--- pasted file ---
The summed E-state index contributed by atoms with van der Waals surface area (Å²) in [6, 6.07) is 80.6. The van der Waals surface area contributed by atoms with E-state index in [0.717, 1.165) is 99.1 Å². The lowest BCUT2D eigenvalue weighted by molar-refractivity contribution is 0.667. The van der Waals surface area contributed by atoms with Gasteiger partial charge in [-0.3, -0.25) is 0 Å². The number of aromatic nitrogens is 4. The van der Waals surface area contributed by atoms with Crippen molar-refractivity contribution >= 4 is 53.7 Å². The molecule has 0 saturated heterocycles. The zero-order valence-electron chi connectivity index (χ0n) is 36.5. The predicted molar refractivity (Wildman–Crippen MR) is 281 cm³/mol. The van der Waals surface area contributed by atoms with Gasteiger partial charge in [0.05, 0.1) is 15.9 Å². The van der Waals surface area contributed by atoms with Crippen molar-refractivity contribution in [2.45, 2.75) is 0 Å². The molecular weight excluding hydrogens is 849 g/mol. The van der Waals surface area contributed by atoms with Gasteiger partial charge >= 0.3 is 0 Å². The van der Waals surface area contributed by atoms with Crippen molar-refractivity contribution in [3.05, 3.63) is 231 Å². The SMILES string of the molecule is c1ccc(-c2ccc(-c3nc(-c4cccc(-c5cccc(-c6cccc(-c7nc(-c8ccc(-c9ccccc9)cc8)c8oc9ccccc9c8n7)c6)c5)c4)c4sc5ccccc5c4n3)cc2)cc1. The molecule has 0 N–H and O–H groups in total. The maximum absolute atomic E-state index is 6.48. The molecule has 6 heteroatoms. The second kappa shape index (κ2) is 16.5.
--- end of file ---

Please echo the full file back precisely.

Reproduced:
The summed E-state index contributed by atoms with van der Waals surface area (Å²) in [6, 6.07) is 80.6. The van der Waals surface area contributed by atoms with E-state index in [0.717, 1.165) is 99.1 Å². The lowest BCUT2D eigenvalue weighted by molar-refractivity contribution is 0.667. The van der Waals surface area contributed by atoms with Gasteiger partial charge in [-0.3, -0.25) is 0 Å². The number of aromatic nitrogens is 4. The van der Waals surface area contributed by atoms with Crippen molar-refractivity contribution >= 4 is 53.7 Å². The molecule has 0 saturated heterocycles. The zero-order valence-electron chi connectivity index (χ0n) is 36.5. The predicted molar refractivity (Wildman–Crippen MR) is 281 cm³/mol. The van der Waals surface area contributed by atoms with Gasteiger partial charge in [0.05, 0.1) is 15.9 Å². The van der Waals surface area contributed by atoms with Crippen molar-refractivity contribution in [2.45, 2.75) is 0 Å². The molecular weight excluding hydrogens is 849 g/mol. The van der Waals surface area contributed by atoms with Gasteiger partial charge >= 0.3 is 0 Å². The van der Waals surface area contributed by atoms with Crippen molar-refractivity contribution in [3.05, 3.63) is 231 Å². The SMILES string of the molecule is c1ccc(-c2ccc(-c3nc(-c4cccc(-c5cccc(-c6cccc(-c7nc(-c8ccc(-c9ccccc9)cc8)c8oc9ccccc9c8n7)c6)c5)c4)c4sc5ccccc5c4n3)cc2)cc1. The molecule has 0 N–H and O–H groups in total. The maximum absolute atomic E-state index is 6.48. The molecule has 6 heteroatoms. The second kappa shape index (κ2) is 16.5.